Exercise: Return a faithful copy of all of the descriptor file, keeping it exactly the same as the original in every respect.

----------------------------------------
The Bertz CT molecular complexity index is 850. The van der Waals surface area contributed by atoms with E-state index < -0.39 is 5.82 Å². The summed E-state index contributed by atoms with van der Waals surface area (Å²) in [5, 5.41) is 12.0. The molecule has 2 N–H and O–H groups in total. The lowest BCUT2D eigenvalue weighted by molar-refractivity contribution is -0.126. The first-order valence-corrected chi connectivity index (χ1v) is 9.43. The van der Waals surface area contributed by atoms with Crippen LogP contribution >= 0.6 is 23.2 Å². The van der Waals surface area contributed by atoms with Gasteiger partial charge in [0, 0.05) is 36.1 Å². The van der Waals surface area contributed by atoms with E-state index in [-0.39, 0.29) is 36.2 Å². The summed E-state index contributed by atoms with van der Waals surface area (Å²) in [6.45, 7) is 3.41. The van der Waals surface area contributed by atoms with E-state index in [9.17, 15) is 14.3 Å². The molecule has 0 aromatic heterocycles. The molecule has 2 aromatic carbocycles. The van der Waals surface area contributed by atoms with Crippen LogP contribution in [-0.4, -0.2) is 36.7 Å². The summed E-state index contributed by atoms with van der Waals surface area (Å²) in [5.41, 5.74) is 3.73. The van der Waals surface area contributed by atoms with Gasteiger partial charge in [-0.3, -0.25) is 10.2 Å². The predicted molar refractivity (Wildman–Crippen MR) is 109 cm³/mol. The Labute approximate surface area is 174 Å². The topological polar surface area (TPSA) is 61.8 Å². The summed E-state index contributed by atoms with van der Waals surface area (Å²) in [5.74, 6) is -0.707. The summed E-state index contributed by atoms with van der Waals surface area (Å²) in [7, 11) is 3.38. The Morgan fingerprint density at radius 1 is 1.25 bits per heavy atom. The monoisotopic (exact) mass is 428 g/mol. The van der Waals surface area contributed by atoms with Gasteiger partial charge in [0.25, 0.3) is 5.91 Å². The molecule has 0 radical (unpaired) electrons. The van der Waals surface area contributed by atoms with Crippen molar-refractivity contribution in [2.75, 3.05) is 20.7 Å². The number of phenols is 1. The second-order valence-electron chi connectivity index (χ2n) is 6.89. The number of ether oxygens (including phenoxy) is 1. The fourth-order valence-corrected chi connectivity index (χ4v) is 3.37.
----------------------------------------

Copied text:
The Bertz CT molecular complexity index is 850. The van der Waals surface area contributed by atoms with E-state index < -0.39 is 5.82 Å². The summed E-state index contributed by atoms with van der Waals surface area (Å²) in [5, 5.41) is 12.0. The molecule has 2 N–H and O–H groups in total. The lowest BCUT2D eigenvalue weighted by molar-refractivity contribution is -0.126. The first-order valence-corrected chi connectivity index (χ1v) is 9.43. The van der Waals surface area contributed by atoms with Crippen LogP contribution >= 0.6 is 23.2 Å². The van der Waals surface area contributed by atoms with Gasteiger partial charge in [0, 0.05) is 36.1 Å². The van der Waals surface area contributed by atoms with E-state index in [-0.39, 0.29) is 36.2 Å². The summed E-state index contributed by atoms with van der Waals surface area (Å²) in [6.45, 7) is 3.41. The van der Waals surface area contributed by atoms with E-state index in [9.17, 15) is 14.3 Å². The molecule has 0 aromatic heterocycles. The molecule has 2 aromatic carbocycles. The van der Waals surface area contributed by atoms with Crippen LogP contribution in [-0.4, -0.2) is 36.7 Å². The summed E-state index contributed by atoms with van der Waals surface area (Å²) in [5.41, 5.74) is 3.73. The van der Waals surface area contributed by atoms with Gasteiger partial charge in [-0.3, -0.25) is 10.2 Å². The predicted molar refractivity (Wildman–Crippen MR) is 109 cm³/mol. The Labute approximate surface area is 174 Å². The topological polar surface area (TPSA) is 61.8 Å². The summed E-state index contributed by atoms with van der Waals surface area (Å²) in [5.74, 6) is -0.707. The summed E-state index contributed by atoms with van der Waals surface area (Å²) in [7, 11) is 3.38. The Morgan fingerprint density at radius 1 is 1.25 bits per heavy atom. The monoisotopic (exact) mass is 428 g/mol. The van der Waals surface area contributed by atoms with Gasteiger partial charge in [0.25, 0.3) is 5.91 Å². The molecule has 0 radical (unpaired) electrons. The van der Waals surface area contributed by atoms with Crippen molar-refractivity contribution in [2.75, 3.05) is 20.7 Å². The number of phenols is 1. The second-order valence-electron chi connectivity index (χ2n) is 6.89. The number of ether oxygens (including phenoxy) is 1. The fourth-order valence-corrected chi connectivity index (χ4v) is 3.37.